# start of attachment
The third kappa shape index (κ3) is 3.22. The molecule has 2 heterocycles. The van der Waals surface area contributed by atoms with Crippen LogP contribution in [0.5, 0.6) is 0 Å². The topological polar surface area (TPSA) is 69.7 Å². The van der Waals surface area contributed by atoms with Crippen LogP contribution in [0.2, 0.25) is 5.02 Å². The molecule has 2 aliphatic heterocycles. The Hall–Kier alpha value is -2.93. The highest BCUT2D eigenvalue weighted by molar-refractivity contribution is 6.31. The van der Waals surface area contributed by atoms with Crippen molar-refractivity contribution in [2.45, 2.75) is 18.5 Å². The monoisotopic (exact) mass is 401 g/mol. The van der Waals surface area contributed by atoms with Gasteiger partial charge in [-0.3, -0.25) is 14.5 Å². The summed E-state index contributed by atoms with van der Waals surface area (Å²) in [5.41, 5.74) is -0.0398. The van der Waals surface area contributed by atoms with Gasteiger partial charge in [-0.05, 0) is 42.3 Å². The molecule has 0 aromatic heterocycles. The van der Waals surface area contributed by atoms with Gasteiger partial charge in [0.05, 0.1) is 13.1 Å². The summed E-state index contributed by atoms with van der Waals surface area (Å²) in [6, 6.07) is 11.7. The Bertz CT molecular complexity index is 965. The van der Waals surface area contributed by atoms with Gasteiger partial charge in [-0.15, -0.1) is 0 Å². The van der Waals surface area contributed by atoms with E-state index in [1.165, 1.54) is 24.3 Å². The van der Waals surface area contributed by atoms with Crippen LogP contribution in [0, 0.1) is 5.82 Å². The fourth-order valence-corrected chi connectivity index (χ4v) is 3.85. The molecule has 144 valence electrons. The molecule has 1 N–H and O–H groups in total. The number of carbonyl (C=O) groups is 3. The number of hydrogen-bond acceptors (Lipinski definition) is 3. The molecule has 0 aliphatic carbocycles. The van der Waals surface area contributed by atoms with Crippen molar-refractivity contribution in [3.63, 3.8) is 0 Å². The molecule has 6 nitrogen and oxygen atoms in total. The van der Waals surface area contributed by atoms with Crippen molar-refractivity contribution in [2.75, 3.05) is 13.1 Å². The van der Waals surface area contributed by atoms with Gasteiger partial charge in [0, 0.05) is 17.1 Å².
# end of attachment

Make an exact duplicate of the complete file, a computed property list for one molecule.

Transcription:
The third kappa shape index (κ3) is 3.22. The molecule has 2 heterocycles. The van der Waals surface area contributed by atoms with Crippen LogP contribution in [0.5, 0.6) is 0 Å². The topological polar surface area (TPSA) is 69.7 Å². The van der Waals surface area contributed by atoms with Crippen LogP contribution in [0.2, 0.25) is 5.02 Å². The molecule has 2 aliphatic heterocycles. The Hall–Kier alpha value is -2.93. The highest BCUT2D eigenvalue weighted by molar-refractivity contribution is 6.31. The van der Waals surface area contributed by atoms with Crippen molar-refractivity contribution in [2.45, 2.75) is 18.5 Å². The monoisotopic (exact) mass is 401 g/mol. The van der Waals surface area contributed by atoms with Gasteiger partial charge in [-0.3, -0.25) is 14.5 Å². The summed E-state index contributed by atoms with van der Waals surface area (Å²) in [5.41, 5.74) is -0.0398. The van der Waals surface area contributed by atoms with Gasteiger partial charge in [-0.05, 0) is 42.3 Å². The molecule has 0 aromatic heterocycles. The van der Waals surface area contributed by atoms with Gasteiger partial charge in [0.05, 0.1) is 13.1 Å². The summed E-state index contributed by atoms with van der Waals surface area (Å²) in [6, 6.07) is 11.7. The Bertz CT molecular complexity index is 965. The van der Waals surface area contributed by atoms with Gasteiger partial charge in [-0.15, -0.1) is 0 Å². The van der Waals surface area contributed by atoms with E-state index in [1.165, 1.54) is 24.3 Å². The van der Waals surface area contributed by atoms with Crippen LogP contribution in [0, 0.1) is 5.82 Å². The fourth-order valence-corrected chi connectivity index (χ4v) is 3.85. The molecule has 144 valence electrons. The molecule has 1 N–H and O–H groups in total. The number of carbonyl (C=O) groups is 3. The number of hydrogen-bond acceptors (Lipinski definition) is 3. The molecule has 0 aliphatic carbocycles. The van der Waals surface area contributed by atoms with Crippen molar-refractivity contribution in [3.63, 3.8) is 0 Å². The molecule has 6 nitrogen and oxygen atoms in total. The van der Waals surface area contributed by atoms with Crippen molar-refractivity contribution in [2.75, 3.05) is 13.1 Å². The van der Waals surface area contributed by atoms with Gasteiger partial charge in [0, 0.05) is 17.1 Å².